This is a significant milestone for a medium-size vertical-takeoff-and-landing unmanned airborne system (UAS).
For the tests, conducted from a private ship off the coast of Florida, Boeing integrated a commercial-off-the-shelf takeoff-and-landing system with Unmanned Little Bird’s automated flight control system. Two safety pilots were aboard the optionally piloted aircraft to maintain situational awareness and to be able to take control of the aircraft, though that was not required. The aircraft accumulated 20 flight hours with 100 percent availability.
“Unmanned Little Bird performed flawlessly, proving not only its reliability as a mature platform but its adaptability for various missions and continued innovation,” said Debbie Rub, Boeing vice president and general manager of Missiles and Unmanned Airborne Systems.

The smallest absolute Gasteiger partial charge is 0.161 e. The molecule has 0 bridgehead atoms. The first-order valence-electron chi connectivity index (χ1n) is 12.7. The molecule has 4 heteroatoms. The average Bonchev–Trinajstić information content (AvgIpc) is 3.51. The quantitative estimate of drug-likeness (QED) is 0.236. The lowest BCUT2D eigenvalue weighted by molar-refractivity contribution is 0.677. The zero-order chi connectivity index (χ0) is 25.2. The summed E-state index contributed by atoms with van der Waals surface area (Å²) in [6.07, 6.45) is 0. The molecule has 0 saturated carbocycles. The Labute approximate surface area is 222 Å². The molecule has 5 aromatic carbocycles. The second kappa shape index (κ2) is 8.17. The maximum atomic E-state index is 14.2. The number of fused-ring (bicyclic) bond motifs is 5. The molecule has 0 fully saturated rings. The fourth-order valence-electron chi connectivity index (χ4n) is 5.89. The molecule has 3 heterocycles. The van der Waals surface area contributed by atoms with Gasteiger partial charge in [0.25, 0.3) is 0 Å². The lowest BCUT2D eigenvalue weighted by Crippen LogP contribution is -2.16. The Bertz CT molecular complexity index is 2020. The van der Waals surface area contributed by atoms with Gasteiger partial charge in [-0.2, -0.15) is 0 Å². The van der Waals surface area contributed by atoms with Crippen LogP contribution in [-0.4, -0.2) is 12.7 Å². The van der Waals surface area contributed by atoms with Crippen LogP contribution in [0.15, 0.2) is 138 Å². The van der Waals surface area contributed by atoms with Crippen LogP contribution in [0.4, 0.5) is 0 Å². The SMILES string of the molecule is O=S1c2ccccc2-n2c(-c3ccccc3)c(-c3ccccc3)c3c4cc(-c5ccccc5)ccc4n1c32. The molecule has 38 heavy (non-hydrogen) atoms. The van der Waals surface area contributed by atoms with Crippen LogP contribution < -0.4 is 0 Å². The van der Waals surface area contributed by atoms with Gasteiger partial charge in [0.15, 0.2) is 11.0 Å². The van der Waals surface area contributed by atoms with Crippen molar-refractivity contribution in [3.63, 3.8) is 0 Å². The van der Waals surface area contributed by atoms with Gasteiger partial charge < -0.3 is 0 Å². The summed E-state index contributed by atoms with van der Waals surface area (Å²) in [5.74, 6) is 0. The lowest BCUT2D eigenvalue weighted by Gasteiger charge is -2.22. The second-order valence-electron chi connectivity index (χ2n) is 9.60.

“By successfully demonstrating this maritime capability, we are able to provide warfighters with a critical unmanned solution to meet their missions.”
Introduced in 2004, Unmanned Little Bird is a variant of the highly successful MD-500 series helicopters, which have accumulated 14 million flight hours over five decades. Unmanned Little Bird benefits from this legacy, demonstrating numerous capabilities on a platform that is affordable to own, operate and maintain.
The aircraft’s missions include intelligence, surveillance and reconnaissance; precision cargo resupply; weapons delivery; and manned-unmanned teaming. In addition, Unmanned Little Bird continues to be used as a technology demonstrator, rapidly prototyping new capabilities for multiple platforms. Unmanned Little Bird is one of Boeing’s many C4ISR capabilities that provide a seamless flow of information — from collection to aggregation to analysis — for customers’ enduring need for situational awareness.
Boeing is spotlighting Unmanned Little Bird and other unmanned systems at the Association for Unmanned Vehicle Systems International (AUVSI) Unmanned Systems North America 2012 conference and exhibition in Las Vegas.